In the first half of 2007, 25.8 percent of ICDs at hospitals that settled and 22.8 percent of ICDs at hospitals that did not settle did not meet the National Coverage Determination. Over the full study period, there was a 16.1 percent decline in ICDs not meeting the National Determination Coverage criteria at hospitals that settled with the DOJ and a 12.1 percent decline in hospitals that had not.
The interrupted time series analysis found prior to the announcement of the DOJ investigation that the proportion of ICD placements not meeting the National Coverage Determination was relatively stable, and the rate of decline was modest and similar among all hospitals. During the DOJ investigation announcement, researchers found significant declines in the proportions of ICDs not meeting the National Coverage Determination at all hospitals. However, the rate was much larger and more rapid at hospitals that went on to reach settlements. At the end of the study, the amount of ICDs not meeting the National Coverage Determination criteria were similar in both groups.
Rates of ICD implants not meeting the National Coverage Determination criteria also fell among non-Medicare patients at both hospitals that did and did not settle with the DOJ.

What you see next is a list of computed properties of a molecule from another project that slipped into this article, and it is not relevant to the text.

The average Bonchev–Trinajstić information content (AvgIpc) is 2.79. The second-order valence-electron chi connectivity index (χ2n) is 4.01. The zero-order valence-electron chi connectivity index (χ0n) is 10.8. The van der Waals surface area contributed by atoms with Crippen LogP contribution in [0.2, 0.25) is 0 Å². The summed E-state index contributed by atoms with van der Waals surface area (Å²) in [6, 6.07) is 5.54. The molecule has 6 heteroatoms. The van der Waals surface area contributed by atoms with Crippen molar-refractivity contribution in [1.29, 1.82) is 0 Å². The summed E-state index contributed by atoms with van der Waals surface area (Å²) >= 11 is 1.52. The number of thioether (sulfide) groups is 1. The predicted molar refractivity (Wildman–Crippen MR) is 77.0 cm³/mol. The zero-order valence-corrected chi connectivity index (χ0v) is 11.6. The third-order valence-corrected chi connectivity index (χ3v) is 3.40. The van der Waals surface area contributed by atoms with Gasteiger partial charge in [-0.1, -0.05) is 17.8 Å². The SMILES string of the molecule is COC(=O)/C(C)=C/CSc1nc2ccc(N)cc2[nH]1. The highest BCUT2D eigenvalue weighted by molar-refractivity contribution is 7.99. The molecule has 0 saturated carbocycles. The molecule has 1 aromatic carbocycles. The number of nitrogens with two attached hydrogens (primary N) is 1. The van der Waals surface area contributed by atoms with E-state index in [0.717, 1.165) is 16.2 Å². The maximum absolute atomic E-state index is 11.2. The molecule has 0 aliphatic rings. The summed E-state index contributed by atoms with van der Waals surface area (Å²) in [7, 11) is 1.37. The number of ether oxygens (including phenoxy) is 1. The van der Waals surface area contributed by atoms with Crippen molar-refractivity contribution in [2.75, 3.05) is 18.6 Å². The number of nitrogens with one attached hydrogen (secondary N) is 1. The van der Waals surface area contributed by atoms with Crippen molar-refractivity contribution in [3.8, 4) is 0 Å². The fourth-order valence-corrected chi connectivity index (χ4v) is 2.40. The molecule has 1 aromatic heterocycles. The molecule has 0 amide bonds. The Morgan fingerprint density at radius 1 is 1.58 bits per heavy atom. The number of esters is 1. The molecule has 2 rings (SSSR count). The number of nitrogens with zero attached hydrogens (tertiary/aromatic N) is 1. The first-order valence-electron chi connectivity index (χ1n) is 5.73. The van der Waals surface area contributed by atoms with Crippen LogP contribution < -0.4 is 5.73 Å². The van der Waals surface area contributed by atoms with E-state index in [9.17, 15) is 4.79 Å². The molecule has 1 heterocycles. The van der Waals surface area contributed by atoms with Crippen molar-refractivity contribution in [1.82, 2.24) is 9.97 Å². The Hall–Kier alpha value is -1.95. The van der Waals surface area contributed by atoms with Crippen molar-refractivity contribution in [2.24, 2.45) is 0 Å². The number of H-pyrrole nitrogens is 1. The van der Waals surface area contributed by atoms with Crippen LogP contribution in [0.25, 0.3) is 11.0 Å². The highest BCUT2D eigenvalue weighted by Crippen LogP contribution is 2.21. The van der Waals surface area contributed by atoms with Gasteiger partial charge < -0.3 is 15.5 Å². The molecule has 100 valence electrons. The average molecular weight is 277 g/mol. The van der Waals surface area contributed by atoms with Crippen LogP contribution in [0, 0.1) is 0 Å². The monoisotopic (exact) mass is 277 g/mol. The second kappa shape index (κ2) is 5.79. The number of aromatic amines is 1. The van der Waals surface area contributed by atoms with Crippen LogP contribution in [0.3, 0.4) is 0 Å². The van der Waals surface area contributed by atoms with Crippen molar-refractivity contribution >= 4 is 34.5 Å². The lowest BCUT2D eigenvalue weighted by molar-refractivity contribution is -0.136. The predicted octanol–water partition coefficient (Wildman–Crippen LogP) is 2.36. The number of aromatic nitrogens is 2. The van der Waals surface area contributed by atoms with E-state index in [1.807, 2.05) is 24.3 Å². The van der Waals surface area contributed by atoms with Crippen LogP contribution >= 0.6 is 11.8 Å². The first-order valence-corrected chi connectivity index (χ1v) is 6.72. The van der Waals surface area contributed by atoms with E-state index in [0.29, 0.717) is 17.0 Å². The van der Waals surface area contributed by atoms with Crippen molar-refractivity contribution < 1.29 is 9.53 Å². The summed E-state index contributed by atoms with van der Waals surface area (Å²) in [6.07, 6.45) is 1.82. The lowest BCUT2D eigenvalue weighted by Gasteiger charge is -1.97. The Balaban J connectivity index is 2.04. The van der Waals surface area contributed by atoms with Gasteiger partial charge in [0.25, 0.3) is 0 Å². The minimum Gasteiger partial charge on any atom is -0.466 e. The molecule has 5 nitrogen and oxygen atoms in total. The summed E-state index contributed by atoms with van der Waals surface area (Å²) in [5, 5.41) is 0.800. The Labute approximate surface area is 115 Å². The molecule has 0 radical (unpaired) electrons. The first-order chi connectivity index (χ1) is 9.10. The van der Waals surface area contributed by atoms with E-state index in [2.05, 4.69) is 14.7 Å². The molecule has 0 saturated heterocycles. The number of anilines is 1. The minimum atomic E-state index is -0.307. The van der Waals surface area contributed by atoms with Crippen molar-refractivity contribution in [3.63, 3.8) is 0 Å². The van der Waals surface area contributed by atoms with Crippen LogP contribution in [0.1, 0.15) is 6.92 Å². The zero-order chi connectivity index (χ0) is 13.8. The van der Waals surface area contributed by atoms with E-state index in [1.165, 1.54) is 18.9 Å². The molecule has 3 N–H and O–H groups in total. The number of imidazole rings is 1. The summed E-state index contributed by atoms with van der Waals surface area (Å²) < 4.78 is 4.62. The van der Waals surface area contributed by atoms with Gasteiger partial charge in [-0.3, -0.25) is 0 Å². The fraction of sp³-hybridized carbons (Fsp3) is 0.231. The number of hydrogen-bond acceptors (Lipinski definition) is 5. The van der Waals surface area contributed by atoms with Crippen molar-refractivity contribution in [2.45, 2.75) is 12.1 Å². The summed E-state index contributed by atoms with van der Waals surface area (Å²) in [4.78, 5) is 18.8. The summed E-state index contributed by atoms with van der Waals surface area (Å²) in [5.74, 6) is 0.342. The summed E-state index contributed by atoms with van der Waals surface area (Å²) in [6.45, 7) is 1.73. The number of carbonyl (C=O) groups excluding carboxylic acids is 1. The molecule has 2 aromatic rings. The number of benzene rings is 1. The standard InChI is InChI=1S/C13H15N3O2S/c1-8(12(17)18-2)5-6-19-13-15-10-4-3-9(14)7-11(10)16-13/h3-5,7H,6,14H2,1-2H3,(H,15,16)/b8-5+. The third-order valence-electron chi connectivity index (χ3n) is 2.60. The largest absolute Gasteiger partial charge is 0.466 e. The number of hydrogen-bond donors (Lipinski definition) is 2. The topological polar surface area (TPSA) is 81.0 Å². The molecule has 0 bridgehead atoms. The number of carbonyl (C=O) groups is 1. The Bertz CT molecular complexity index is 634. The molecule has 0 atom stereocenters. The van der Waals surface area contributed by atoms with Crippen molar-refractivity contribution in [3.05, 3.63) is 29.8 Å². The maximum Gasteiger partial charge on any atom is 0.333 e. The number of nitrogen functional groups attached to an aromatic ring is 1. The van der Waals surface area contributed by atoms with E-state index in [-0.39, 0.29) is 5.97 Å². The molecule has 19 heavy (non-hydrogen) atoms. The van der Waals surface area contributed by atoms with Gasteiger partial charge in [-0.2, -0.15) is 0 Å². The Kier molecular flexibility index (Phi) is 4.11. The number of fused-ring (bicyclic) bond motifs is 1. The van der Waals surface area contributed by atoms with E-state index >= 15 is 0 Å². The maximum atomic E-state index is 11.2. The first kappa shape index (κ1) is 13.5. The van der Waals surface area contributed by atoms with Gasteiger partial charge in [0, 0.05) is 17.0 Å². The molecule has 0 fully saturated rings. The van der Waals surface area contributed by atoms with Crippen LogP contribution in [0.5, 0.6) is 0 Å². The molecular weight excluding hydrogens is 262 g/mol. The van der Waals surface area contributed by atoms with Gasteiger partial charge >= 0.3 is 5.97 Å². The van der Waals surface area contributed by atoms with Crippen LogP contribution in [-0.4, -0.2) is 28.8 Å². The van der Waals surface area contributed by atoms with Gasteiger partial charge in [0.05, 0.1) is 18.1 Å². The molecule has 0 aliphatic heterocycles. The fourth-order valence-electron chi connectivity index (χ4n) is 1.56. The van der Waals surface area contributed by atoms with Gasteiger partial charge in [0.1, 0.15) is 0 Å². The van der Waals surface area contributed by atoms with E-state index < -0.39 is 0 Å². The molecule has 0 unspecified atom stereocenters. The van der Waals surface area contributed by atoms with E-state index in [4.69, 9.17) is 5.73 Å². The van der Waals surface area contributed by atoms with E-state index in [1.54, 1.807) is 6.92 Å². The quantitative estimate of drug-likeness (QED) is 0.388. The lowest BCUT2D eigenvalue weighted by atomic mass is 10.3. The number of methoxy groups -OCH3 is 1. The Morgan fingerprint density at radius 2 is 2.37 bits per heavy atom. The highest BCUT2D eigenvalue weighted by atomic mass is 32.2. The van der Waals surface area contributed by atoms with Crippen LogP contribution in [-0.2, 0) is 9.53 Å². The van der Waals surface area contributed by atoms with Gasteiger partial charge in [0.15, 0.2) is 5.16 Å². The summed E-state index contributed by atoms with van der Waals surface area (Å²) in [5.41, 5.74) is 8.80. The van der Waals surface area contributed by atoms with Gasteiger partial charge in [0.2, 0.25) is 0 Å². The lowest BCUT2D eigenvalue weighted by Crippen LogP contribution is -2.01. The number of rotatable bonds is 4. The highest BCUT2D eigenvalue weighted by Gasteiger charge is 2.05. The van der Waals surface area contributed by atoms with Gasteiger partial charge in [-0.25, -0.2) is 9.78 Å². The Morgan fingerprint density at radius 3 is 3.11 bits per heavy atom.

Overall, there were declines in ICD implants not meeting the National Coverage Determination, but there was variation at the hospital-level. At top performing facilities, less than 3.8 percent of ICD implants did not meet the National Coverage Determination criteria while lower performing facilities had more than 14.3 percent of ICD implants not meeting the criteria.
"The hospital-level variation may reflect continued room for improvement but may also indicate a gap in the national coverage determination. As current guidelines state, care for a particular patient ultimately falls to the clinician and that patient and thus the guidelines may not fit all patients," Desai said. "The DOJ did acknowledge there are valid clinical indications for placing an ICD outside the National Coverage Determination criteria. CMS updated the criteria in 2017 to include new clinical studies and updated guidelines."
Study limitations include that all non-Medicare patients may not be included as hospitals are only required to submit data on Medicare patients—though 80 percent of participating hospitals report all ICD implantations, regardless of payer; there is no public list identifying all the hospitals investigated by the DOJ; and interrupted time series analysis attributes changes to a single factor. Lastly, researchers were unable to assess whether the DOJ investigations led to any barriers in the placement of clinically indicated ICDs.
The full study was published in the Journal of the American Medical Association.
The American College of Cardiology is the professional home for the entire cardiovascular care team. The mission of the College and its more than 52,000 members is to transform cardiovascular care and to improve heart health. The ACC leads in the formation of health policy, standards and guidelines. The College operates national registries to measure and improve care, offers cardiovascular accreditation to hospitals and institutions, provides professional medical education, disseminates cardiovascular research and bestows credentials upon cardiovascular specialists who meet stringent qualifications. For more, visit acc.org.